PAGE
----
Magnesium is a lot more than just a number on the periodic table. As one of the essential minerals in our bodies, magnesium plays an integral role in maintaining our overall health and wellness. You'll find it in your bones, muscles, and even in your DNA. But, there's a catch. Our bodies don't naturally produce magnesium. Instead, we rely on our diet to supply us with this vital nutrient.(1)
Interestingly, every cell in your body needs magnesium to function. It aids in protein synthesis, supports muscle and nerve function, helps regulate blood glucose levels, and even contributes to bone development.(2) One striking fact about magnesium is its role in the process of energy production. ATP (adenosine triphosphate), the main source of energy in cells, must bind to a magnesium ion (Mg2+) in order to be biologically active. So, in essence, without magnesium, our bodies cannot produce or use energy effectively.(3)
What Are the Different Forms of Magnesium and What Is Bioavailability?
Now that we understand the importance of magnesium, let's dive into its various forms. The form of magnesium you consume matters because it impacts its bioavailability - a term that refers to the extent and rate at which a nutrient is absorbed and used in the body.(4) So, when we discuss different forms of magnesium, we're actually talking about how well our bodies can utilize this essential nutrient.
The world of dietary supplements introduces us to many forms of magnesium. Magnesium oxide, magnesium citrate, magnesium glycinate, and magnesium chloride are just a few examples. But why so many forms? The answer lies in the 'carrier' molecule - the other component that binds with magnesium to enhance its stability, digestibility, or absorption. These carriers significantly influence the form's bioavailability and health benefits.(5)
And then comes the 'organic' vs. 'inorganic' distinction. Organic forms of magnesium, like citrate or glycinate, are bound to molecules that occur naturally in life forms (think citric acid or amino acids). On the other hand, inorganic forms, such as magnesium oxide or chloride, are combined with a mineral, like oxygen or chlorine(6). As a general rule, organic forms tend to have higher bioavailability, meaning they are more readily absorbed and used by our bodies.(7)
Is Magnesium Oxide a Good Form of Magnesium?
Given the choice of different forms, many people question whether magnesium oxide is a good form of magnesium to supplement with. The truth is, while it's a popular form due to its high magnesium content per weight, the bioavailability of magnesium oxide is notably low. A clinical study found that only about 4% of magnesium oxide is absorbed by the body, compared to other forms like citrate and glycinate.(8)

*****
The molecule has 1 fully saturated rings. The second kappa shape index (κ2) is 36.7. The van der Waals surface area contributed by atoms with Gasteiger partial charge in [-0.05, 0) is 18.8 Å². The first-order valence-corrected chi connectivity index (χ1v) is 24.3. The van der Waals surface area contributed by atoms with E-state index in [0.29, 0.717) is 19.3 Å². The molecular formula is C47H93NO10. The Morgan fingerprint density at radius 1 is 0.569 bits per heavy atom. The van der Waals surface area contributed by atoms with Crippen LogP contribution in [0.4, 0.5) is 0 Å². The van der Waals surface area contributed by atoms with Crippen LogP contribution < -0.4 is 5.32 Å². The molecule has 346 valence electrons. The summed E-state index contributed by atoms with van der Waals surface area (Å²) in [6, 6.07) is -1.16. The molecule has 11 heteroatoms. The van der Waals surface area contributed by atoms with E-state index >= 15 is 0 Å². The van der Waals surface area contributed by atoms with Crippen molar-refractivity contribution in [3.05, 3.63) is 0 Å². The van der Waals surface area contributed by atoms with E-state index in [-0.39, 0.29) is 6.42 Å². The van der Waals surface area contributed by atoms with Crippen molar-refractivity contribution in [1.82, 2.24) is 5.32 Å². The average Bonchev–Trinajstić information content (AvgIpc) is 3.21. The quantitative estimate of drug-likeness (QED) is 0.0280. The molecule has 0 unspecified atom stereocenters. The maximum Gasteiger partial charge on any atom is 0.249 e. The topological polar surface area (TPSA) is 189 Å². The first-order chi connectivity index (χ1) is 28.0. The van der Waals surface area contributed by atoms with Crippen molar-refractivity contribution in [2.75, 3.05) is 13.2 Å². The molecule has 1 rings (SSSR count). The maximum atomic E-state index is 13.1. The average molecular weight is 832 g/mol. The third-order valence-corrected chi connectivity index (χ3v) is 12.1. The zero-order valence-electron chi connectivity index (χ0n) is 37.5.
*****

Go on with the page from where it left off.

Another research points out the same fact; it showed that the fractional absorption of magnesium from magnesium oxide was significantly lower than from magnesium citrate.(9) Yet another study suggests that when compared to other forms, magnesium oxide induced the lowest increase in serum magnesium concentration.(10)
While this may seem like scientific jargon, bioavailability is crucial to truly reap the benefits of magnesium. Many people begin using magnesium supplements for their sleep-enhancing, muscle recovery-promoting, and stress-reducing benefits. If you're taking a form with lower bioavailability, you're less likely to experience the advantages of magnesium supplementation. In the case of magnesium oxide, you might have to take up to four times more to absorb the same amount as a form like citrate.(11)
Why Are Magnesium Glycinate and Citrate Better Choices?
While magnesium oxide might not be the most bioavailable, other forms of magnesium, like glycinate and citrate, are often better choices.
Magnesium glycinate, an organic form, has a high bioavailability because it's bound to glycine, an amino acid that our bodies readily recognize and absorb. It's also gentle on the stomach, making it a popular choice for those looking to improve sleep and mental well-being.(12)
Similarly, magnesium citrate has superior absorption compared to oxide. It's bound to citric acid, which increases its solubility and thus its bioavailability. It's often used to aid digestion, as it naturally attracts water through the tissues it passes, softening stools and acting as a gentle laxative.(13)
A comparative study on the bioavailability of magnesium citrate and magnesium oxide found that magnesium citrate was significantly more soluble and bioavailable than magnesium oxide.(14) Another study highlights that magnesium citrate led to the greatest mean serum magnesium concentration compared with other treatments.(15)
These forms can be found individually or as a blend, as in our Night Minerals Magnesium and Calcium Drink. The combination of these bioavailable forms of magnesium allows you to experience the unique benefits of each.
So, What's the Verdict on Magnesium Oxide?
In the realm of health and nutrition, magnesium is undeniably vital. While magnesium oxide offers a high amount of elemental magnesium, its bioavailability is disappointingly low, potentially limiting its effectiveness as a supplement.(16)
Meanwhile, other forms like magnesium glycinate and magnesium citrate, with their high bioavailability and specific health benefits, are better choices for those looking to experience the endless benefits of this essential mineral.